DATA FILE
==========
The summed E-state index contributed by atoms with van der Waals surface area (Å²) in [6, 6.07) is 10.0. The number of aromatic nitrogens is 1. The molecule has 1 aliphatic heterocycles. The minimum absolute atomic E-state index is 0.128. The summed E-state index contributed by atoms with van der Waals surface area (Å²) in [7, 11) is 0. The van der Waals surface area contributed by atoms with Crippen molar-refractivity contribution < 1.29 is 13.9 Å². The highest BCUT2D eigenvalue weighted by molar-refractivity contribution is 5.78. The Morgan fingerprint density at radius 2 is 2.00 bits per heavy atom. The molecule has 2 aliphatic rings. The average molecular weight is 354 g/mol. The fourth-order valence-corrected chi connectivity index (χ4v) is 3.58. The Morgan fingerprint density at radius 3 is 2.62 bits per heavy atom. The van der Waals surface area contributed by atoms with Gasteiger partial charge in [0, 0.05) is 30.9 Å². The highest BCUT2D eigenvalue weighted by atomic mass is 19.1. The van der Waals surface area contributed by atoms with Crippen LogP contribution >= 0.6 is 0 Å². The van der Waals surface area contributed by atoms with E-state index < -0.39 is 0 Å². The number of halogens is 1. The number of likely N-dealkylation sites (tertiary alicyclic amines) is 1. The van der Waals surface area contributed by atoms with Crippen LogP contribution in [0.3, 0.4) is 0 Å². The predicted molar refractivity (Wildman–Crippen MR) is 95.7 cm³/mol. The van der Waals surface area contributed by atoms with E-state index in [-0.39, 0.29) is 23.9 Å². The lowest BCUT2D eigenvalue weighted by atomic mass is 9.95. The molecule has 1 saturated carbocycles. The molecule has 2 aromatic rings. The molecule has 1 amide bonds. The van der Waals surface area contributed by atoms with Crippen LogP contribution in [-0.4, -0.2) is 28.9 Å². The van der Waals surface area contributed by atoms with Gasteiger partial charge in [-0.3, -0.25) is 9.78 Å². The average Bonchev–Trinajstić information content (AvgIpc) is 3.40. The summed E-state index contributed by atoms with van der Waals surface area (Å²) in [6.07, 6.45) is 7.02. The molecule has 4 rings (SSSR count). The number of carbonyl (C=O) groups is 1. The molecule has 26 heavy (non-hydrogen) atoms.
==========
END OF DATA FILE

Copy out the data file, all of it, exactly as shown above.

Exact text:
The summed E-state index contributed by atoms with van der Waals surface area (Å²) in [6, 6.07) is 10.0. The number of aromatic nitrogens is 1. The molecule has 1 aliphatic heterocycles. The minimum absolute atomic E-state index is 0.128. The summed E-state index contributed by atoms with van der Waals surface area (Å²) in [7, 11) is 0. The van der Waals surface area contributed by atoms with Crippen molar-refractivity contribution < 1.29 is 13.9 Å². The highest BCUT2D eigenvalue weighted by molar-refractivity contribution is 5.78. The Morgan fingerprint density at radius 2 is 2.00 bits per heavy atom. The molecule has 2 aliphatic rings. The average molecular weight is 354 g/mol. The fourth-order valence-corrected chi connectivity index (χ4v) is 3.58. The Morgan fingerprint density at radius 3 is 2.62 bits per heavy atom. The van der Waals surface area contributed by atoms with Gasteiger partial charge in [0, 0.05) is 30.9 Å². The highest BCUT2D eigenvalue weighted by atomic mass is 19.1. The van der Waals surface area contributed by atoms with Crippen LogP contribution >= 0.6 is 0 Å². The van der Waals surface area contributed by atoms with E-state index < -0.39 is 0 Å². The number of halogens is 1. The number of likely N-dealkylation sites (tertiary alicyclic amines) is 1. The van der Waals surface area contributed by atoms with Crippen LogP contribution in [0.3, 0.4) is 0 Å². The predicted molar refractivity (Wildman–Crippen MR) is 95.7 cm³/mol. The van der Waals surface area contributed by atoms with E-state index in [-0.39, 0.29) is 23.9 Å². The lowest BCUT2D eigenvalue weighted by atomic mass is 9.95. The molecule has 1 saturated carbocycles. The molecule has 2 aromatic rings. The molecule has 1 amide bonds. The van der Waals surface area contributed by atoms with Crippen LogP contribution in [-0.4, -0.2) is 28.9 Å². The van der Waals surface area contributed by atoms with Gasteiger partial charge in [-0.3, -0.25) is 9.78 Å². The average Bonchev–Trinajstić information content (AvgIpc) is 3.40. The summed E-state index contributed by atoms with van der Waals surface area (Å²) in [6.07, 6.45) is 7.02. The molecule has 4 rings (SSSR count). The number of carbonyl (C=O) groups is 1. The molecule has 26 heavy (non-hydrogen) atoms.